21. The computer readable storage medium of claim 19, wherein: said service data unit is a second service data unit; and said operation to place the status protocol data unit includes an operation to concatenate said status protocol data unit after a last fragment of a first service data unit within said a fixed-length protocol data unit.
22. The computer readable storage medium of claim 19, wherein:
said service data unit is a second service data unit;
the operation to place a status protocol data unit within a fixed-length protocol data unit includes operation to concatenate said status protocol data unit after a last fragment of a first service data unit within said fixed-length protocol data unit; and
an operation to concatenate said at least a fragment of the service data unit after said status protocol data unit includes operation to concatenate a first fragment of said second service data unit after said status protocol data unit within said fixed-length protocol data unit, wherein a header portion of said fixed-length protocol data unit does not include a length indicator identifying a location of a beginning of said first fragment of said second service data unit within said fixed-length protocol data unit.
23. The computer readable storage medium of claim 19, wherein:
operation to concatenate said at least a fragment of the service data unit includes operation to concatenate a full service data unit after said status protocol data unit within said fixed-length protocol data unit, wherein a header portion of said fixed-length protocol data unit includes a length indicator identifying a location of an end of said full service data unit within said fixed-length protocol data unit.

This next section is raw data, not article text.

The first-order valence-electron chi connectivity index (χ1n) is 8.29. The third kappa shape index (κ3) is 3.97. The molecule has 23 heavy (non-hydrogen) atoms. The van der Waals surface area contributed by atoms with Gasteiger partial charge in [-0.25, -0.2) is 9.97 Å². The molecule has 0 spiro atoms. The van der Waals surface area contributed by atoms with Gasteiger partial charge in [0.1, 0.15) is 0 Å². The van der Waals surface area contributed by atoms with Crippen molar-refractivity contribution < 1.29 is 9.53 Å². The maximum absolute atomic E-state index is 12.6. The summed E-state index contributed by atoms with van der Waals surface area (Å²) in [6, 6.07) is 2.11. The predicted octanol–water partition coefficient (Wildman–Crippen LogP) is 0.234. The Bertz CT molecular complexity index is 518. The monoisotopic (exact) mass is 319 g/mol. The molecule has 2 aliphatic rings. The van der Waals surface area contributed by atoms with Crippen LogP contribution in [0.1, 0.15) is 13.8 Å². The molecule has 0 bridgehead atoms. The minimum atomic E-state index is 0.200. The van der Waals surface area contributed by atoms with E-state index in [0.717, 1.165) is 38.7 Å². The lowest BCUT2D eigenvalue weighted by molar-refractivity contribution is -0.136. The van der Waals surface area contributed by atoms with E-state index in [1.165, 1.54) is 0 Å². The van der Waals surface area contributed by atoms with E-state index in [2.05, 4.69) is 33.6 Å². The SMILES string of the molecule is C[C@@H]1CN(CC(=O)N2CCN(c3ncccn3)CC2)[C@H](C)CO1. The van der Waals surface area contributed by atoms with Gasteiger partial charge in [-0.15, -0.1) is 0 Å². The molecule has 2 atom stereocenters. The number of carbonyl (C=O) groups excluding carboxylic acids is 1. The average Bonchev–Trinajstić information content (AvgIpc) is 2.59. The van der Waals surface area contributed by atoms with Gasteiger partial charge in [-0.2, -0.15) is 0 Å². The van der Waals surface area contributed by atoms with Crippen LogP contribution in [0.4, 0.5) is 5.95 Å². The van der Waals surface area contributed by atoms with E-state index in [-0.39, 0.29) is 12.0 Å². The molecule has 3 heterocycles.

24. The computer readable storage medium of claim 23, wherein said instructions further operate to: concatenate at least a fragment of a third service data unit after an end of said full service data unit within said fixed-length protocol data unit.
25. The computer readable storage medium of claim 19, wherein said instructions further operate to:
place a last fragment of another service data unit at the beginning of another fixed-length protocol data unit, just after a header;
concatenate another status protocol data unit after said last fragment of said another service data unit within said another fixed-length protocol data unit;
pad a portion of said another fixed-length protocol data unit after said another status protocol data unit; and
place a length indictor within said header of said another fixed-length protocol data unit indicating that there is padding after said another status protocol data unit.
Description
TECHNICAL FIELD

The invention relates generally to wireless communication and, more particularly, to techniques and structures for transferring data in a wireless telephony system.

BACKGROUND OF THE INVENTION